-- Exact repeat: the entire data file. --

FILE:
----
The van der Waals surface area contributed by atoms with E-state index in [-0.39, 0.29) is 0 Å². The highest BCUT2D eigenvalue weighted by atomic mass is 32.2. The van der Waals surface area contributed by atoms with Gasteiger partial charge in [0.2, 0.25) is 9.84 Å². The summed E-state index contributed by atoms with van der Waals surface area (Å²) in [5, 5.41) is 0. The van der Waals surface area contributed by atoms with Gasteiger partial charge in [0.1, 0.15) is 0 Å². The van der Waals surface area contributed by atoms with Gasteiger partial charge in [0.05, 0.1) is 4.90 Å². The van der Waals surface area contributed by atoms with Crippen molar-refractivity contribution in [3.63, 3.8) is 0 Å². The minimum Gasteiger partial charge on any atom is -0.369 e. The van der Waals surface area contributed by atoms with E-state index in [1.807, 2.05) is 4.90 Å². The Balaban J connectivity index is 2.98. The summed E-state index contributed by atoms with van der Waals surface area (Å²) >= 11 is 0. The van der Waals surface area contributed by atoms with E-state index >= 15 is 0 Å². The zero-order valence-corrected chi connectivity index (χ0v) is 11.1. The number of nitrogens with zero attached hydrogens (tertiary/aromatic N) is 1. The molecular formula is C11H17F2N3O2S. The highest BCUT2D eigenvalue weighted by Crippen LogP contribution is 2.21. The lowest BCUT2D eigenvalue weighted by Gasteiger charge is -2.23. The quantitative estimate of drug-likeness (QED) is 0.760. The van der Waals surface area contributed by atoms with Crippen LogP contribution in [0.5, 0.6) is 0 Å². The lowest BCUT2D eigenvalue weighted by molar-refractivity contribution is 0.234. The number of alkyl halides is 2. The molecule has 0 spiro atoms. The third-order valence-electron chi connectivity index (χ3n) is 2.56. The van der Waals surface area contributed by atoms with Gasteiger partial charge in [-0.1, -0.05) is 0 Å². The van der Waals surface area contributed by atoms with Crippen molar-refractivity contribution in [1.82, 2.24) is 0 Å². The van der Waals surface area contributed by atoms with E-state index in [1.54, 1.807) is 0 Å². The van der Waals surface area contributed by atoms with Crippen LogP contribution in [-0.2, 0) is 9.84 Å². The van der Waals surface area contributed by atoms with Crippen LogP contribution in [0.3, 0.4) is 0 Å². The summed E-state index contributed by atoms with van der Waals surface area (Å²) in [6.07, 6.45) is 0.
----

The van der Waals surface area contributed by atoms with E-state index in [-0.39, 0.29) is 0 Å². The highest BCUT2D eigenvalue weighted by atomic mass is 32.2. The van der Waals surface area contributed by atoms with Gasteiger partial charge in [0.2, 0.25) is 9.84 Å². The summed E-state index contributed by atoms with van der Waals surface area (Å²) in [5, 5.41) is 0. The van der Waals surface area contributed by atoms with Gasteiger partial charge in [0.1, 0.15) is 0 Å². The van der Waals surface area contributed by atoms with Gasteiger partial charge in [0.05, 0.1) is 4.90 Å². The van der Waals surface area contributed by atoms with Crippen molar-refractivity contribution in [3.63, 3.8) is 0 Å². The minimum Gasteiger partial charge on any atom is -0.369 e. The van der Waals surface area contributed by atoms with E-state index in [1.807, 2.05) is 4.90 Å². The Balaban J connectivity index is 2.98. The summed E-state index contributed by atoms with van der Waals surface area (Å²) >= 11 is 0. The van der Waals surface area contributed by atoms with E-state index >= 15 is 0 Å². The zero-order valence-corrected chi connectivity index (χ0v) is 11.1. The number of nitrogens with zero attached hydrogens (tertiary/aromatic N) is 1. The molecular formula is C11H17F2N3O2S. The highest BCUT2D eigenvalue weighted by Crippen LogP contribution is 2.21. The lowest BCUT2D eigenvalue weighted by Gasteiger charge is -2.23. The quantitative estimate of drug-likeness (QED) is 0.760. The van der Waals surface area contributed by atoms with Crippen LogP contribution in [0.5, 0.6) is 0 Å². The lowest BCUT2D eigenvalue weighted by molar-refractivity contribution is 0.234. The number of alkyl halides is 2. The molecule has 0 spiro atoms. The third-order valence-electron chi connectivity index (χ3n) is 2.56. The van der Waals surface area contributed by atoms with Gasteiger partial charge in [-0.1, -0.05) is 0 Å². The van der Waals surface area contributed by atoms with Crippen molar-refractivity contribution in [1.82, 2.24) is 0 Å². The van der Waals surface area contributed by atoms with E-state index in [1.54, 1.807) is 0 Å². The van der Waals surface area contributed by atoms with Crippen LogP contribution in [-0.2, 0) is 9.84 Å². The van der Waals surface area contributed by atoms with Crippen LogP contribution in [0.3, 0.4) is 0 Å². The summed E-state index contributed by atoms with van der Waals surface area (Å²) in [6.07, 6.45) is 0.